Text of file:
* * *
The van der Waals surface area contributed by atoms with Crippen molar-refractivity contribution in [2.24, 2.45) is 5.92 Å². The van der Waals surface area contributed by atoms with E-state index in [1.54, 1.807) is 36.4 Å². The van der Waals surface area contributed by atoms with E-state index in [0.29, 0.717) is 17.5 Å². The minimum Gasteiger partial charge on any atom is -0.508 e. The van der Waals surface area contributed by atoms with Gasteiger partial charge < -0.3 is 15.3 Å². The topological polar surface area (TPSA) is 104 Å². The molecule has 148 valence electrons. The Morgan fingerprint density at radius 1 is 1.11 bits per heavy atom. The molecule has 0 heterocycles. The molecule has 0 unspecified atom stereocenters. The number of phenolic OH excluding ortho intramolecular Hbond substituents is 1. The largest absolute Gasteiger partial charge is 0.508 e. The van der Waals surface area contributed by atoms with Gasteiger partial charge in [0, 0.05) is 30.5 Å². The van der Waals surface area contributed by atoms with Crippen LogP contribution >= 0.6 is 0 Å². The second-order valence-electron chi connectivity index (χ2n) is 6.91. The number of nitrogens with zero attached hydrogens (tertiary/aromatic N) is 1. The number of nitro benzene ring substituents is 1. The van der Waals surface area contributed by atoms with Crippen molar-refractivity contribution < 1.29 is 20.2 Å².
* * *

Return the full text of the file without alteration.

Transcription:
The van der Waals surface area contributed by atoms with Crippen molar-refractivity contribution in [2.24, 2.45) is 5.92 Å². The van der Waals surface area contributed by atoms with E-state index in [1.54, 1.807) is 36.4 Å². The van der Waals surface area contributed by atoms with E-state index in [0.29, 0.717) is 17.5 Å². The minimum Gasteiger partial charge on any atom is -0.508 e. The van der Waals surface area contributed by atoms with Gasteiger partial charge < -0.3 is 15.3 Å². The topological polar surface area (TPSA) is 104 Å². The molecule has 148 valence electrons. The Morgan fingerprint density at radius 1 is 1.11 bits per heavy atom. The molecule has 0 heterocycles. The molecule has 0 unspecified atom stereocenters. The number of phenolic OH excluding ortho intramolecular Hbond substituents is 1. The largest absolute Gasteiger partial charge is 0.508 e. The van der Waals surface area contributed by atoms with Gasteiger partial charge in [0, 0.05) is 30.5 Å². The van der Waals surface area contributed by atoms with Crippen LogP contribution >= 0.6 is 0 Å². The second-order valence-electron chi connectivity index (χ2n) is 6.91. The number of nitrogens with zero attached hydrogens (tertiary/aromatic N) is 1. The number of nitro benzene ring substituents is 1. The van der Waals surface area contributed by atoms with Crippen molar-refractivity contribution < 1.29 is 20.2 Å².